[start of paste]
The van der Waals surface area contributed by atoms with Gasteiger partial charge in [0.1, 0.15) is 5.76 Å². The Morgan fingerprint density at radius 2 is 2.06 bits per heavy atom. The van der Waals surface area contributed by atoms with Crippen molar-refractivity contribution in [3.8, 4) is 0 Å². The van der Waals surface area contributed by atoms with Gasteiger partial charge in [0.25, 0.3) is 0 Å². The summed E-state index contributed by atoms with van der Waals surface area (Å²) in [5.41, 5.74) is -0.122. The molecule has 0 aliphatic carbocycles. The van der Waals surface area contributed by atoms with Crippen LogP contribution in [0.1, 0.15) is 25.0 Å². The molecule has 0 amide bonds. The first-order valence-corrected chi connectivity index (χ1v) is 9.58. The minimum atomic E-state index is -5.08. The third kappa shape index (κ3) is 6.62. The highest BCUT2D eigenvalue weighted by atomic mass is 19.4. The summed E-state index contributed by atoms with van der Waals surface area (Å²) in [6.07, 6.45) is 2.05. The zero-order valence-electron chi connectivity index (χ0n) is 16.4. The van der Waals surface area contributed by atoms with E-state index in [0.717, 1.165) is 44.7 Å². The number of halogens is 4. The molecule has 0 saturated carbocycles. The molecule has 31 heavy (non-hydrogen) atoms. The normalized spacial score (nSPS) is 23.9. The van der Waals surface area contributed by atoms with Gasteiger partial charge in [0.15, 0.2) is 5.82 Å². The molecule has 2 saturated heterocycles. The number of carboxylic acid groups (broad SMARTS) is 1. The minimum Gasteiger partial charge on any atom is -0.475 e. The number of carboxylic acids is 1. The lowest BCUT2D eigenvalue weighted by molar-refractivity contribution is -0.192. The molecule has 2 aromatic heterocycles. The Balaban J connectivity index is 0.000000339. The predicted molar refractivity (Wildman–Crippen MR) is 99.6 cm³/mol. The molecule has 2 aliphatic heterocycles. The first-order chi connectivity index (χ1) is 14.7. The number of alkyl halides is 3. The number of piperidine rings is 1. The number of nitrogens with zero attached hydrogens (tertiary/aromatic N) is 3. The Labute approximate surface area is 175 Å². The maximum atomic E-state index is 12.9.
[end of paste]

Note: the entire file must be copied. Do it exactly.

The van der Waals surface area contributed by atoms with Gasteiger partial charge in [0.1, 0.15) is 5.76 Å². The Morgan fingerprint density at radius 2 is 2.06 bits per heavy atom. The van der Waals surface area contributed by atoms with Crippen molar-refractivity contribution in [3.8, 4) is 0 Å². The van der Waals surface area contributed by atoms with Gasteiger partial charge in [0.25, 0.3) is 0 Å². The summed E-state index contributed by atoms with van der Waals surface area (Å²) in [5.41, 5.74) is -0.122. The molecule has 0 aliphatic carbocycles. The van der Waals surface area contributed by atoms with Crippen LogP contribution in [0.1, 0.15) is 25.0 Å². The molecule has 0 amide bonds. The first-order valence-corrected chi connectivity index (χ1v) is 9.58. The minimum atomic E-state index is -5.08. The third kappa shape index (κ3) is 6.62. The highest BCUT2D eigenvalue weighted by atomic mass is 19.4. The summed E-state index contributed by atoms with van der Waals surface area (Å²) in [6.07, 6.45) is 2.05. The zero-order valence-electron chi connectivity index (χ0n) is 16.4. The van der Waals surface area contributed by atoms with E-state index in [0.717, 1.165) is 44.7 Å². The number of halogens is 4. The molecule has 0 saturated carbocycles. The molecule has 31 heavy (non-hydrogen) atoms. The normalized spacial score (nSPS) is 23.9. The van der Waals surface area contributed by atoms with Gasteiger partial charge in [0.15, 0.2) is 5.82 Å². The molecule has 2 saturated heterocycles. The number of carboxylic acid groups (broad SMARTS) is 1. The minimum Gasteiger partial charge on any atom is -0.475 e. The number of carboxylic acids is 1. The lowest BCUT2D eigenvalue weighted by molar-refractivity contribution is -0.192. The molecule has 2 aromatic heterocycles. The Balaban J connectivity index is 0.000000339. The predicted molar refractivity (Wildman–Crippen MR) is 99.6 cm³/mol. The molecule has 2 aliphatic heterocycles. The first-order chi connectivity index (χ1) is 14.7. The number of alkyl halides is 3. The number of piperidine rings is 1. The number of nitrogens with zero attached hydrogens (tertiary/aromatic N) is 3. The Labute approximate surface area is 175 Å². The maximum atomic E-state index is 12.9.